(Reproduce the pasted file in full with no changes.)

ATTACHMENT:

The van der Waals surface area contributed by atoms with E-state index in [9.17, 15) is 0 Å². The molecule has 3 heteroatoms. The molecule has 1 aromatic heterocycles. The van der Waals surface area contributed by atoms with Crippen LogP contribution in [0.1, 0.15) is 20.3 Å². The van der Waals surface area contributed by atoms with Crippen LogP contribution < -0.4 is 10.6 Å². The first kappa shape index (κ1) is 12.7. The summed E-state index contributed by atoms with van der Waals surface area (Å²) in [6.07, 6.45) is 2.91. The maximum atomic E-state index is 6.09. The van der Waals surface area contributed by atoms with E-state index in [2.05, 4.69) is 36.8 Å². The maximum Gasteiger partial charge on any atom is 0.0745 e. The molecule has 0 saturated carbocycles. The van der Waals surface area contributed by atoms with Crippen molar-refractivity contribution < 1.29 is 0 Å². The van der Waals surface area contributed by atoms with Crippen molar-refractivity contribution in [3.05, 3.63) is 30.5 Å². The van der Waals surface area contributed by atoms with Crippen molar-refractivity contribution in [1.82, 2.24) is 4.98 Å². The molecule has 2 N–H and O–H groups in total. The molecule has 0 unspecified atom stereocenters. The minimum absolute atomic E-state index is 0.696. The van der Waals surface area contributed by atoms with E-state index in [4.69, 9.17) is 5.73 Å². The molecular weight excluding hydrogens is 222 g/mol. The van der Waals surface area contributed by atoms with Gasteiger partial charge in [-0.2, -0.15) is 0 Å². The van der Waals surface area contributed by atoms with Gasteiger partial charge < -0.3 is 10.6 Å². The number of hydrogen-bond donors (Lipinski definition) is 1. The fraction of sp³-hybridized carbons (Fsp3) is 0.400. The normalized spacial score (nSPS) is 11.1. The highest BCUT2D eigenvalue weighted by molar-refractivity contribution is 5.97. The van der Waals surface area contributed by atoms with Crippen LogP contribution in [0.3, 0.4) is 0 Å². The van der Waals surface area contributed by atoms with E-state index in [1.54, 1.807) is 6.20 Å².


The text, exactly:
The van der Waals surface area contributed by atoms with E-state index in [9.17, 15) is 0 Å². The molecule has 3 heteroatoms. The molecule has 1 aromatic heterocycles. The van der Waals surface area contributed by atoms with Crippen LogP contribution in [0.1, 0.15) is 20.3 Å². The van der Waals surface area contributed by atoms with Crippen LogP contribution < -0.4 is 10.6 Å². The first kappa shape index (κ1) is 12.7. The summed E-state index contributed by atoms with van der Waals surface area (Å²) in [6.07, 6.45) is 2.91. The maximum atomic E-state index is 6.09. The van der Waals surface area contributed by atoms with E-state index in [2.05, 4.69) is 36.8 Å². The maximum Gasteiger partial charge on any atom is 0.0745 e. The molecule has 0 saturated carbocycles. The van der Waals surface area contributed by atoms with Crippen molar-refractivity contribution < 1.29 is 0 Å². The van der Waals surface area contributed by atoms with Crippen molar-refractivity contribution in [3.05, 3.63) is 30.5 Å². The van der Waals surface area contributed by atoms with Crippen molar-refractivity contribution in [1.82, 2.24) is 4.98 Å². The molecule has 2 N–H and O–H groups in total. The molecule has 0 unspecified atom stereocenters. The minimum absolute atomic E-state index is 0.696. The van der Waals surface area contributed by atoms with E-state index in [4.69, 9.17) is 5.73 Å². The molecular weight excluding hydrogens is 222 g/mol. The van der Waals surface area contributed by atoms with Gasteiger partial charge in [-0.2, -0.15) is 0 Å². The van der Waals surface area contributed by atoms with Gasteiger partial charge < -0.3 is 10.6 Å². The number of hydrogen-bond donors (Lipinski definition) is 1. The fraction of sp³-hybridized carbons (Fsp3) is 0.400. The normalized spacial score (nSPS) is 11.1. The highest BCUT2D eigenvalue weighted by molar-refractivity contribution is 5.97. The van der Waals surface area contributed by atoms with Crippen LogP contribution in [0.3, 0.4) is 0 Å². The van der Waals surface area contributed by atoms with E-state index in [1.54, 1.807) is 6.20 Å².